TY - JOUR

T1 - Use of a porcelain color discrimination test to evaluate color difference formulas

AU - Wee, A. G.

AU - Lindsey, D. T.

AU - Shroyer, K. M.

AU - Johnston, W. M.

PY - 2009/4

Y1 - 2009/4

N2 - Statement of the Problem: Limited studies have indicated that an alternative small color difference formula would be more appropriate for use in dentistry. Purpose: The purposes of this study were to determine which color difference formula provides a superior degree of fit for judgments of perceptibility and acceptability and to determine whether different groups of evaluators have different levels of perceptibility and acceptability for each color difference formula. Materials and Methods: Each observer from four groups (four dentists, four dental assistants, four technicians, and four patients) made independent observations of perceptibility and acceptability on pairs of opaque porcelain disks (14-mm diameter 3-mm thickness). Color differences of the pairs were calculated using ΔE*(ab), ΔE (CMC)(l : c), and ΔE (2000) color difference formulas. The observer judgments were regressed to each color difference independently for perceptibility and acceptability. The area under the receiver operator curves was calculated and ranked, and the optimal factor for the Color Measurement Committee (CMC; Society of Dyers and Colorists, Great Britain) color difference formula was chosen. A repeated measures maximum likelihood analysis of variance (ANOVA) was applied to determine the statistical significance of fit between the observer groups and the various color difference formulas for both perceptibility and acceptability. Results: A difference in the degree of fit of the judgments of color differences was found for the three formulas and the two judgment types studied, with no significant interaction. There was a lower degree of fit for the DE*(ab) formula than for ΔE (CMC)(2 : 3) and ΔE (2000) formulas. No significant difference was found in the mean judgment levels between the observer groups studied, nor with any interaction. Conclusions: The ΔE (2000) and ΔE (CMC)(2 : 3) color difference formulas provide a better fit to the calculated color differences, therefore providing better indicators of human perceptibility and acceptability of color differences between tooth colors.

AB - Statement of the Problem: Limited studies have indicated that an alternative small color difference formula would be more appropriate for use in dentistry. Purpose: The purposes of this study were to determine which color difference formula provides a superior degree of fit for judgments of perceptibility and acceptability and to determine whether different groups of evaluators have different levels of perceptibility and acceptability for each color difference formula. Materials and Methods: Each observer from four groups (four dentists, four dental assistants, four technicians, and four patients) made independent observations of perceptibility and acceptability on pairs of opaque porcelain disks (14-mm diameter 3-mm thickness). Color differences of the pairs were calculated using ΔE*(ab), ΔE (CMC)(l : c), and ΔE (2000) color difference formulas. The observer judgments were regressed to each color difference independently for perceptibility and acceptability. The area under the receiver operator curves was calculated and ranked, and the optimal factor for the Color Measurement Committee (CMC; Society of Dyers and Colorists, Great Britain) color difference formula was chosen. A repeated measures maximum likelihood analysis of variance (ANOVA) was applied to determine the statistical significance of fit between the observer groups and the various color difference formulas for both perceptibility and acceptability. Results: A difference in the degree of fit of the judgments of color differences was found for the three formulas and the two judgment types studied, with no significant interaction. There was a lower degree of fit for the DE*(ab) formula than for ΔE (CMC)(2 : 3) and ΔE (2000) formulas. No significant difference was found in the mean judgment levels between the observer groups studied, nor with any interaction. Conclusions: The ΔE (2000) and ΔE (CMC)(2 : 3) color difference formulas provide a better fit to the calculated color differences, therefore providing better indicators of human perceptibility and acceptability of color differences between tooth colors.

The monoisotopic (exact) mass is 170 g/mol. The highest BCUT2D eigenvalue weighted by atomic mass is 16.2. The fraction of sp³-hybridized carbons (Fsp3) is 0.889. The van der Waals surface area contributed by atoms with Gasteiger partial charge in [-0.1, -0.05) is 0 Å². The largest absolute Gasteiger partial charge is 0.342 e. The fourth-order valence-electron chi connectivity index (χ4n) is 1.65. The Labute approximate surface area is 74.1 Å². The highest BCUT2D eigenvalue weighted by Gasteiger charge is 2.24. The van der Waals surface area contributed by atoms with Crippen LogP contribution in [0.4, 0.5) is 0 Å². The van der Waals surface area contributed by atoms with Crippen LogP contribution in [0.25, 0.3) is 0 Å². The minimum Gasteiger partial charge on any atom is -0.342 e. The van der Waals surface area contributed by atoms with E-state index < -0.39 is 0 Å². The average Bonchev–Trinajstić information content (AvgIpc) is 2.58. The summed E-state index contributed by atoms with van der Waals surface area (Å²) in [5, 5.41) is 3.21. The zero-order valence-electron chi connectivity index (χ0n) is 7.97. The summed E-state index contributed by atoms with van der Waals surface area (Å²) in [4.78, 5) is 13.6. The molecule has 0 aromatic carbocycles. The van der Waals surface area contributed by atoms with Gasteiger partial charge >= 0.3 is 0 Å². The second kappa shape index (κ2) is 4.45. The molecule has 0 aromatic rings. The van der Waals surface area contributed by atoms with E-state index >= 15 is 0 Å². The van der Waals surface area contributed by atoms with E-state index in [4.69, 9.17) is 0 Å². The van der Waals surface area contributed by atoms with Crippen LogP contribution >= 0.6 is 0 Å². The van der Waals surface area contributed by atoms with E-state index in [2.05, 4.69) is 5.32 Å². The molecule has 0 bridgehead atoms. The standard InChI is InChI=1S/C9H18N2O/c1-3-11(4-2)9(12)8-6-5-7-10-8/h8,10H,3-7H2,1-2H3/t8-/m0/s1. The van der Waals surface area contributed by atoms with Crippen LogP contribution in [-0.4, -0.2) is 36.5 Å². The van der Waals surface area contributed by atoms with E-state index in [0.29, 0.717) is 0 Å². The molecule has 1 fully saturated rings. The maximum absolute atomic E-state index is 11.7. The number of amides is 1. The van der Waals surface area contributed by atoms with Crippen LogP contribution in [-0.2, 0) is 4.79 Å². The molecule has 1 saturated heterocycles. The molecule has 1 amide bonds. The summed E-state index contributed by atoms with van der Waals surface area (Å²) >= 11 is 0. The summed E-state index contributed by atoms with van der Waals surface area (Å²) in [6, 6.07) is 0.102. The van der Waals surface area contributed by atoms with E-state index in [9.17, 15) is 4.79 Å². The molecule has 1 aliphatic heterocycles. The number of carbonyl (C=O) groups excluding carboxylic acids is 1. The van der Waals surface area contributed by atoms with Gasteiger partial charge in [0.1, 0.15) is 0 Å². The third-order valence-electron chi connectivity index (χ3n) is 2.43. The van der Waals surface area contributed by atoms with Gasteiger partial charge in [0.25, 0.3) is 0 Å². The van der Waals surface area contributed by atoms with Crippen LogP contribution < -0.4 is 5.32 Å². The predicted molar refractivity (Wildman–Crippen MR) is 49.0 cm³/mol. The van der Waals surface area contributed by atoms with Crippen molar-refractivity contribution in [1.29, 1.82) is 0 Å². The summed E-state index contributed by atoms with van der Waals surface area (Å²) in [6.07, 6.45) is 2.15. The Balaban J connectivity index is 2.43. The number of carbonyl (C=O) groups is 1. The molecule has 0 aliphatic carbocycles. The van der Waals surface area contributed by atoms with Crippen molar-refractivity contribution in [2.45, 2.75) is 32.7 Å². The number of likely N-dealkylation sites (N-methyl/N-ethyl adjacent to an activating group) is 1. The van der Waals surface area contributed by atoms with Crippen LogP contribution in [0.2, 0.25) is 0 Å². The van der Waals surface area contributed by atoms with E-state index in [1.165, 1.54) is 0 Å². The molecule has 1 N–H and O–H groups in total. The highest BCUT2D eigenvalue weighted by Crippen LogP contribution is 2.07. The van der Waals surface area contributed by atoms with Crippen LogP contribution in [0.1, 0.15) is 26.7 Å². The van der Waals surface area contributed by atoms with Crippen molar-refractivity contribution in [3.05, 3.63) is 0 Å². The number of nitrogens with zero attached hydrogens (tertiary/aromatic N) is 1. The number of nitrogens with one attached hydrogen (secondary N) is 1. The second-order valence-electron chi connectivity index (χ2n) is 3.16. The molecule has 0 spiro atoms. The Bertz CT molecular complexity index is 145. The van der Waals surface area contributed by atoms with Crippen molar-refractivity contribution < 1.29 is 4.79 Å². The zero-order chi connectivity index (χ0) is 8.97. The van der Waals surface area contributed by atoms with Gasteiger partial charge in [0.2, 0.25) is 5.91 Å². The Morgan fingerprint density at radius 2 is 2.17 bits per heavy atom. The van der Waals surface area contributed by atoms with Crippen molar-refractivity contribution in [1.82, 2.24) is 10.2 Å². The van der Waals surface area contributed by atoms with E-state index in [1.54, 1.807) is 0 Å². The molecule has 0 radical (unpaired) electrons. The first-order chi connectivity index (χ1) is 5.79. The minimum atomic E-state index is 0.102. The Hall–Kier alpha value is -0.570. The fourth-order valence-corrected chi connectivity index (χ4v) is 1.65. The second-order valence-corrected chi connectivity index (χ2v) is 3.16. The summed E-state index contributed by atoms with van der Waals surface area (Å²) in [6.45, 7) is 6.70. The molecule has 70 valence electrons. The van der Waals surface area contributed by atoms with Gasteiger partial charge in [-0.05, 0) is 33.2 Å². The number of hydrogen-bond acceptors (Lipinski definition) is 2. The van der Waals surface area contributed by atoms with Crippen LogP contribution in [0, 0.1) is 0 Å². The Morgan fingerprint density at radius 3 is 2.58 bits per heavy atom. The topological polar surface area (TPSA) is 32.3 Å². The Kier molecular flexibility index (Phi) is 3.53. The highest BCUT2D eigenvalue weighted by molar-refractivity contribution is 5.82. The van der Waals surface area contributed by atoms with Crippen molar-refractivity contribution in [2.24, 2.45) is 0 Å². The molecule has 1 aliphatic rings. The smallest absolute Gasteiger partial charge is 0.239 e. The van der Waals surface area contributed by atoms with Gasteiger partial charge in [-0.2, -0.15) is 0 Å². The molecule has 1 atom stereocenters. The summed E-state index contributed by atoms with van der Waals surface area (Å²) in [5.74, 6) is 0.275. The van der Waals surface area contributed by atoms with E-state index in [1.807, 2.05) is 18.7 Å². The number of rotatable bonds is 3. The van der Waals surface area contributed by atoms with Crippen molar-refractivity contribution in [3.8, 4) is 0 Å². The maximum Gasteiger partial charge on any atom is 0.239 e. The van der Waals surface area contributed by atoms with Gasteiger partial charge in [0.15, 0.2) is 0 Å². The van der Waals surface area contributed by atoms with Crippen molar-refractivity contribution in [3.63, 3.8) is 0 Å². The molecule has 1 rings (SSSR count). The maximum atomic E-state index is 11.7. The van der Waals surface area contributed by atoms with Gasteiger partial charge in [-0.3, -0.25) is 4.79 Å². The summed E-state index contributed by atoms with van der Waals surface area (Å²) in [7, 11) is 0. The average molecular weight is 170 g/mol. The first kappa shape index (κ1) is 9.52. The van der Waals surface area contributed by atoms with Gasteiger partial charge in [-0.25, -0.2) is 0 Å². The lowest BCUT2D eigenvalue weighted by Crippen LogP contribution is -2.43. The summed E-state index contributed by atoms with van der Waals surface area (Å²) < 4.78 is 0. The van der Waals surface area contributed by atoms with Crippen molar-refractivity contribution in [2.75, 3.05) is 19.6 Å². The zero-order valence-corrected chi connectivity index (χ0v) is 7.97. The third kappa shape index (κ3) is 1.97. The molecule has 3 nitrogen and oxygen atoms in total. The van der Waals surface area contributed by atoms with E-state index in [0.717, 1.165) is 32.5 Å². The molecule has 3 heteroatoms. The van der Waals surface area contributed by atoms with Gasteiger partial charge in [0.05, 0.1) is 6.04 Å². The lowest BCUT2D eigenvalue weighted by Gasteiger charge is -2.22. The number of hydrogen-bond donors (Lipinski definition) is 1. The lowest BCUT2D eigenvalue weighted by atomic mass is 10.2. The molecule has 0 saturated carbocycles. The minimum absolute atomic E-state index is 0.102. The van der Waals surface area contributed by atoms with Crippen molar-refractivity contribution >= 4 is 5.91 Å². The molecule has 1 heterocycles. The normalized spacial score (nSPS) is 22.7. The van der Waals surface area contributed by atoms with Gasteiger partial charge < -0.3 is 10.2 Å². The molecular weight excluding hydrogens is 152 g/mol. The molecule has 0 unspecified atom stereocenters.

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M3 - Article

C2 - 19368605

AN - SCOPUS:64549084148

VL - 21

SP - 135

EP - 136

JO - Journal of Esthetic and Restorative Dentistry

JF - Journal of Esthetic and Restorative Dentistry

SN - 1496-4155

IS - 2

ER -